Anne-Marie Rey (1937-2016)
As late as 2002, abortion on demand during the first three months of pregnancy was legalized in Switzerland – some 25 years after Austria and Germany. Unlike in Austria, abortion fees are covered by the health insurance as in all other West-European countries.
The fact that Switzerland has legalized abortion can be significantly attributed to Anne-Marie Rey´s efforts: Her father, a gynaecologist himself, had been convicted of illegal abortion twice. He even conducted an abortion on his daughter when she got unintentionally pregnant much to soon. Years later, in 2007, she depicted her despair, helplessness and incensement over this undesired pregnancy and the struggle for the liberalisation of abortion in her book ‚Die Erzengelmacherin‘ - The Archangel Maker. The book´s title originates from a dismissive comment a conservative MP formerly made on Rey´s engagement.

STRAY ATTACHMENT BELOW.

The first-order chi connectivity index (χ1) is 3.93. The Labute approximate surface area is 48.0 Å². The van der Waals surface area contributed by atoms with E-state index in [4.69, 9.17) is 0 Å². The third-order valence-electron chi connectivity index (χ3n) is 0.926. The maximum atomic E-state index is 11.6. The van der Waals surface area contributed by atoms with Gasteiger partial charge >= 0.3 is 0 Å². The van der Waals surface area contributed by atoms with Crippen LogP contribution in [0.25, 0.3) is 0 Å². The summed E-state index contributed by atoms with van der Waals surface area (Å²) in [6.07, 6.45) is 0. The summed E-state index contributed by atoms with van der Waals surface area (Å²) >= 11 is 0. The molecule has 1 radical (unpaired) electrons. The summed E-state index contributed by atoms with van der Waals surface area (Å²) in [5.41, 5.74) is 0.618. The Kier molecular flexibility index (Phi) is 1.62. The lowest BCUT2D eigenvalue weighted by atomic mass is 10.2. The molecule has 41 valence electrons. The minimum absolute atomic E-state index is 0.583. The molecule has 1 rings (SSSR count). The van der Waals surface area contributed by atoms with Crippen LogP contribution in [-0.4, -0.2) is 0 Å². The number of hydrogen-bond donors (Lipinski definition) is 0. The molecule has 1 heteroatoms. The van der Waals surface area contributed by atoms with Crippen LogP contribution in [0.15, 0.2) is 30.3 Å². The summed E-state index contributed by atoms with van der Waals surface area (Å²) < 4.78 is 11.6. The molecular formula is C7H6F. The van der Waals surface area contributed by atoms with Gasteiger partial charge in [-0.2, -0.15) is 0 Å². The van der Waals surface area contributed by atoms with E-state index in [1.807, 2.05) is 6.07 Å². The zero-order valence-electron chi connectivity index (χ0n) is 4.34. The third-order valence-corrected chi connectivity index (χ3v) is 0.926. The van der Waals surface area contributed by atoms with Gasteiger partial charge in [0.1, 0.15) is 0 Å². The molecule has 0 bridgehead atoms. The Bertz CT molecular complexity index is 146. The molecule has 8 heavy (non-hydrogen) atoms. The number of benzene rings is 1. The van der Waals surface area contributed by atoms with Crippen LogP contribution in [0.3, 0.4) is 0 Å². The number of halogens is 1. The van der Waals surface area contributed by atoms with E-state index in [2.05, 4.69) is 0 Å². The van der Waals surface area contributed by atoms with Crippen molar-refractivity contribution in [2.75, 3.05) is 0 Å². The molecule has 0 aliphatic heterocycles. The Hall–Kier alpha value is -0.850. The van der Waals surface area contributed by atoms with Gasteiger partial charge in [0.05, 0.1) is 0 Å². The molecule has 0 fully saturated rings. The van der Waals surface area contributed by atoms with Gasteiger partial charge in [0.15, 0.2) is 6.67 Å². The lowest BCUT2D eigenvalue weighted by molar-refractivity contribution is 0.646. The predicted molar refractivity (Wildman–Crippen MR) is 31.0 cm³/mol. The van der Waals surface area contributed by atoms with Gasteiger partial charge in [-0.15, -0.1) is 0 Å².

Rey studied at the interpreter school of the University of Geneva and was trained in dance. 1971 she founded a committee that launched a confederate petition for a referendum on decriminalisation of abortion. 1973 she co-founded the Swiss Association for Decriminalisation of Abortion (SVSS). It took another three decades and four referendum campaigns until abortion up to the twelfth week of pregnancy became exempt from punishment.
As far as women´s rights are concerned, however, Rey realised, one may never act on the assumption that a once gained right would apply forever. Just in year 2014 a referendum petition assembly ‚Financing abortion is a private matter‘ pushed for abatement of abortion from the basic insurance list: Those who make up their minds in favour of abortion should bear the costs themselves. The initiative was widely refused in the referendum.
Anne-Marie Rey regarded the option of abortion as an important step towards equality between men and women: ”As long as women may not choose their motherhood freely, the equality between sexes will remain a dream.“
Due to efforts of Anne-Marie Rey and her fellow combatants Switzerland today ranks among countries with very low abortion rates: Currently merely one out of ten pregnancies gets interrupted; while it used to be every third one in the 1960ies.
Decade after decade, Anne-Marie Rey continued her intense lobby work beside her occupation as translator, household work and raising of three children.